2001: A Space Odyssey Review

2001: A Space Odyssey
At the dawn of man, a mysterious monolith triggers an evolutionary leap in primates. Millennia later, a monolith uncovered on the moon emits a radio signal to Jupiter and a manned mission is sent to investigate. The only drawback is a psychotic and self-aware computer called HAL...

by Angie Errigo |
Published on
Release Date:

05 Apr 1968

Running Time:

149 minutes



Original Title:

2001: A Space Odyssey

Awesome, influential, mind-blowing, cool, obsessional, pretentious - 2001 is all of these. That it is both great and gobbledygook is still fascinating. Certainly it deviates from Kubrick's claimed intention to make a 'proverbial good science-fiction movie', as it defies genre and is unlike any science-fiction film before it, good or gawd-awful.

The Oscar-winning, ground-breaking special effects (designed by Kubrick, supervised by Douglas Trumbull) are a mesmerising mix of imagination and science (although it lost out in the Best Picture race to Oliver! Go figure...).

Fastidious mime and prosthetics make-up create the best ever men in monkey suits for the first of the film's four acts, and the movie is strewn with unforgettable images: the stunning and now oft-parodied cut from a bone (wielded by ape-man as a weapon and tossed aloft) to a satellite that condenses eons of time into a millisecond; the alignment of sun and moon above the rim of the monolith; the docking shuttle and space station's orbital waltz; the circular crew habitat of the Discovery (made an actuality in the space shuttle programme).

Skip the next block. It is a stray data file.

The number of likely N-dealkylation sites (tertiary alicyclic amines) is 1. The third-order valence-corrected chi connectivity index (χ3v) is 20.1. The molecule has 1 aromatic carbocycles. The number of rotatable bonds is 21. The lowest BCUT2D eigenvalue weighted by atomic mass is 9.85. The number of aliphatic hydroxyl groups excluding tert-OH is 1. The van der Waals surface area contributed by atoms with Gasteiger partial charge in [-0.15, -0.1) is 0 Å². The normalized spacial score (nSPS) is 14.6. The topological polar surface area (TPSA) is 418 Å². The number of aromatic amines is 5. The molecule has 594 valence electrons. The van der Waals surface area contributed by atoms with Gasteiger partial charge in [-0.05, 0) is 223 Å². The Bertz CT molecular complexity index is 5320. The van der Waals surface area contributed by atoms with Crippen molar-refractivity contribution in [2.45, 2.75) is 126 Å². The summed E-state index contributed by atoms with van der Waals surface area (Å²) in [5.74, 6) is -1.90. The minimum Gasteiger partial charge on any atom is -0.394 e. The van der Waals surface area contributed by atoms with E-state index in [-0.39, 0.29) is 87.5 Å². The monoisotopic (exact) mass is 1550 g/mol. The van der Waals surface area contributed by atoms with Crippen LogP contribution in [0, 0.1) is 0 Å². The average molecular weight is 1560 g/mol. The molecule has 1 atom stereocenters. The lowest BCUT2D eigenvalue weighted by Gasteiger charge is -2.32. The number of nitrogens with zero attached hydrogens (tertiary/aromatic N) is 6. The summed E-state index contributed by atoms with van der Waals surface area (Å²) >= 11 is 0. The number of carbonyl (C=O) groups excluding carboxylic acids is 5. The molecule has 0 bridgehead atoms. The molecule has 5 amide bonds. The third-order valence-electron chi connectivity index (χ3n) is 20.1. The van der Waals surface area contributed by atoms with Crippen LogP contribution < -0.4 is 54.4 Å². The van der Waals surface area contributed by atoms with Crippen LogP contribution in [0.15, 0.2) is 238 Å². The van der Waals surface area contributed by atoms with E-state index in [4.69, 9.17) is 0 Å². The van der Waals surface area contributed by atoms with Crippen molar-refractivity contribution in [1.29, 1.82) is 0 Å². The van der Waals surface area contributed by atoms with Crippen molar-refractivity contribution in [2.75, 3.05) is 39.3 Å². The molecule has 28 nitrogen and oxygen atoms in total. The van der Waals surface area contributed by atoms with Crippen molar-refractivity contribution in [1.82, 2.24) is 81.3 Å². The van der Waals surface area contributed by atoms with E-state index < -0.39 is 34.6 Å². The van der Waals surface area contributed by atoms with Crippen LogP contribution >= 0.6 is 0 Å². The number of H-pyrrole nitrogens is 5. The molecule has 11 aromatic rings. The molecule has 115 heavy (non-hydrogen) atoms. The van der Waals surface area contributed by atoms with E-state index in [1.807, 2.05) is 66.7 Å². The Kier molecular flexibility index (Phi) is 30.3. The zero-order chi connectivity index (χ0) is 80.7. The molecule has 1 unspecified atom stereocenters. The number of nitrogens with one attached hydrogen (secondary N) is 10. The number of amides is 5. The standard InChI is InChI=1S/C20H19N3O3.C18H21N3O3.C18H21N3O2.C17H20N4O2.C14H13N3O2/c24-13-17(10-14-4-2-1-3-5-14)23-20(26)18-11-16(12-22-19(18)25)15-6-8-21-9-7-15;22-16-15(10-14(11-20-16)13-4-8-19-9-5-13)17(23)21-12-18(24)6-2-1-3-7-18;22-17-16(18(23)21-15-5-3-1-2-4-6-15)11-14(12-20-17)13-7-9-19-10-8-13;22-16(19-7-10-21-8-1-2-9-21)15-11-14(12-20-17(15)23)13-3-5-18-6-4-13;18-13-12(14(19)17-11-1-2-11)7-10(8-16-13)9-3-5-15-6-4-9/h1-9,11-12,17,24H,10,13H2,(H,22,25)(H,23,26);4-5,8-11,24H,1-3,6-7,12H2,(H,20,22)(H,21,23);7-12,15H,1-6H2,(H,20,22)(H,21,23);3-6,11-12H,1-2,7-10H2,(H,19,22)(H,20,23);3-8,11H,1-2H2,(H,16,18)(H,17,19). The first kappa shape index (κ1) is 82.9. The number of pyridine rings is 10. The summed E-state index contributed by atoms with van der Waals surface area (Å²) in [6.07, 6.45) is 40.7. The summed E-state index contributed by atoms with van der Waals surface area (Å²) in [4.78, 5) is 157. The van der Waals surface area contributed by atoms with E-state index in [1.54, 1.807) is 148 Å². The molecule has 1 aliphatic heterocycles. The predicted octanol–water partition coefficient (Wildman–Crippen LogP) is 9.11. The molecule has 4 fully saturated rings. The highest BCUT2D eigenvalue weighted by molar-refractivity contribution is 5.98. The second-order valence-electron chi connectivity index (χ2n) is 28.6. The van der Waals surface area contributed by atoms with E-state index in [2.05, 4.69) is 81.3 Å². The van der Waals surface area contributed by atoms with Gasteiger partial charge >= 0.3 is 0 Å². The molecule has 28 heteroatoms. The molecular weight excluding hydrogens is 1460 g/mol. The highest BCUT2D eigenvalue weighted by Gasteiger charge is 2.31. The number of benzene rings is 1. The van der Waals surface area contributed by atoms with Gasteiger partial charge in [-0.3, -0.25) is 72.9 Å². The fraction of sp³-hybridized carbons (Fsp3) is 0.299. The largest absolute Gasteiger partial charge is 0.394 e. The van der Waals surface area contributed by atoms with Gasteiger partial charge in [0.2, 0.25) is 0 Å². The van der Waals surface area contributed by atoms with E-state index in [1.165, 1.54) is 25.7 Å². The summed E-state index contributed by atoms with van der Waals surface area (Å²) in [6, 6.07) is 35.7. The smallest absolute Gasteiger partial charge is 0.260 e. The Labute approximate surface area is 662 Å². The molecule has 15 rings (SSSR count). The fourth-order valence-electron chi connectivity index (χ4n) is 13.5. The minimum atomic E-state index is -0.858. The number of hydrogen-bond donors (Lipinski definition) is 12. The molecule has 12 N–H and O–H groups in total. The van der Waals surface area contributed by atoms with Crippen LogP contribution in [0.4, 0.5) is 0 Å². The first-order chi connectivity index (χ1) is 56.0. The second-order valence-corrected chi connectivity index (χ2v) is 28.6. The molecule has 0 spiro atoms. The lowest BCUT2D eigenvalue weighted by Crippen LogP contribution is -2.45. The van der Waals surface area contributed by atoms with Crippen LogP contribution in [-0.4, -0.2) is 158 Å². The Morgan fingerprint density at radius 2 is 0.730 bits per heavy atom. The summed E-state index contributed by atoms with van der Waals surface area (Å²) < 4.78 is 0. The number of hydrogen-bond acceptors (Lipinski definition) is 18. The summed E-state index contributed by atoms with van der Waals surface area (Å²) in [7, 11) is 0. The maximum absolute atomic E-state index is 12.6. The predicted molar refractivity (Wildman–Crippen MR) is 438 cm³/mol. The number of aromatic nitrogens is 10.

The musical motifs (Richard Strauss' Also Sprach Zarathustra, Johann Strauss' Blue Danube Waltz) will forever bring the film to mind, and snippets of its minimalist dialogue ("Open the pod bay doors, Hal", "See you next Wednesday", "Good morning, Dave") pop up in homages and cultural references left, right and centre, but they still have sensational power enjoyed in their Space Odyssey context.

Whether you read this film as a mysterious adventure, a symbolic sermon or a mystic vision, one haunting conclusion is inescapable: how disappointing that it is 2001 and we're still tribal apes enthralled by technology, a very long way from becoming children of the stars.

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What 2001 lacks in warmth it makes up for in ideas, style and no end of gobsmackage. Moreover the film boasts a prodigious power to provoke argument - is it profundity personified or plain old pap? Wherever you sit in the debate, movies were born for experiences like this.
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